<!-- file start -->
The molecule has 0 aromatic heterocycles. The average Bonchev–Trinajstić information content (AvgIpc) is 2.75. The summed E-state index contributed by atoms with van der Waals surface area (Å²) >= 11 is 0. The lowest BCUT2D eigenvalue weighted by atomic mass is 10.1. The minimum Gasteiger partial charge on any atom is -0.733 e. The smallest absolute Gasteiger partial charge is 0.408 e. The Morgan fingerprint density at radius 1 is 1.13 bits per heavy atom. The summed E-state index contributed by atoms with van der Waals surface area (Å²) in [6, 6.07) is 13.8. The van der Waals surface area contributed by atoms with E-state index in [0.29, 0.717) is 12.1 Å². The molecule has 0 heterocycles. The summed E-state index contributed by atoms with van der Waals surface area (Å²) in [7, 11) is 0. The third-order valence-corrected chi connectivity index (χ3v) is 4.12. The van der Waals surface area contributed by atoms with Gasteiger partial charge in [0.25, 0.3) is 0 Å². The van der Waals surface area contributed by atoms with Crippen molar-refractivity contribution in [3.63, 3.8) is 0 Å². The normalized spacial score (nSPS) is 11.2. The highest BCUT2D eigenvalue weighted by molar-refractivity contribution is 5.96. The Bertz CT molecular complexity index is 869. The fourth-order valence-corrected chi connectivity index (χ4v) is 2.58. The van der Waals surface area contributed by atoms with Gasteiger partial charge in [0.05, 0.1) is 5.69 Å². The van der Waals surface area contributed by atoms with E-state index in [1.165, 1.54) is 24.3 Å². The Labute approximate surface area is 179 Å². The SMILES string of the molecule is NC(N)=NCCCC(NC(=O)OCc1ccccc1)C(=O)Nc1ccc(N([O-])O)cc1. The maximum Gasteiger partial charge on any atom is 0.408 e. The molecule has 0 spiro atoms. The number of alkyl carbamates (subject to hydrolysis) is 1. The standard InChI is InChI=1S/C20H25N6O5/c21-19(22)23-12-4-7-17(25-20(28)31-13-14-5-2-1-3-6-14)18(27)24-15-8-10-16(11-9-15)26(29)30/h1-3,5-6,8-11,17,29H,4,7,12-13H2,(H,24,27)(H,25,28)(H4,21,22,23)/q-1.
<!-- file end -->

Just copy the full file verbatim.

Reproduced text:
The molecule has 0 aromatic heterocycles. The average Bonchev–Trinajstić information content (AvgIpc) is 2.75. The summed E-state index contributed by atoms with van der Waals surface area (Å²) >= 11 is 0. The lowest BCUT2D eigenvalue weighted by atomic mass is 10.1. The minimum Gasteiger partial charge on any atom is -0.733 e. The smallest absolute Gasteiger partial charge is 0.408 e. The Morgan fingerprint density at radius 1 is 1.13 bits per heavy atom. The summed E-state index contributed by atoms with van der Waals surface area (Å²) in [6, 6.07) is 13.8. The van der Waals surface area contributed by atoms with E-state index in [0.29, 0.717) is 12.1 Å². The molecule has 0 heterocycles. The summed E-state index contributed by atoms with van der Waals surface area (Å²) in [7, 11) is 0. The third-order valence-corrected chi connectivity index (χ3v) is 4.12. The van der Waals surface area contributed by atoms with Gasteiger partial charge in [0.25, 0.3) is 0 Å². The van der Waals surface area contributed by atoms with Crippen molar-refractivity contribution in [3.63, 3.8) is 0 Å². The normalized spacial score (nSPS) is 11.2. The highest BCUT2D eigenvalue weighted by molar-refractivity contribution is 5.96. The Bertz CT molecular complexity index is 869. The fourth-order valence-corrected chi connectivity index (χ4v) is 2.58. The van der Waals surface area contributed by atoms with Gasteiger partial charge in [0.05, 0.1) is 5.69 Å². The van der Waals surface area contributed by atoms with E-state index in [1.165, 1.54) is 24.3 Å². The Labute approximate surface area is 179 Å². The SMILES string of the molecule is NC(N)=NCCCC(NC(=O)OCc1ccccc1)C(=O)Nc1ccc(N([O-])O)cc1. The maximum Gasteiger partial charge on any atom is 0.408 e. The molecule has 0 spiro atoms. The number of alkyl carbamates (subject to hydrolysis) is 1. The standard InChI is InChI=1S/C20H25N6O5/c21-19(22)23-12-4-7-17(25-20(28)31-13-14-5-2-1-3-6-14)18(27)24-15-8-10-16(11-9-15)26(29)30/h1-3,5-6,8-11,17,29H,4,7,12-13H2,(H,24,27)(H,25,28)(H4,21,22,23)/q-1.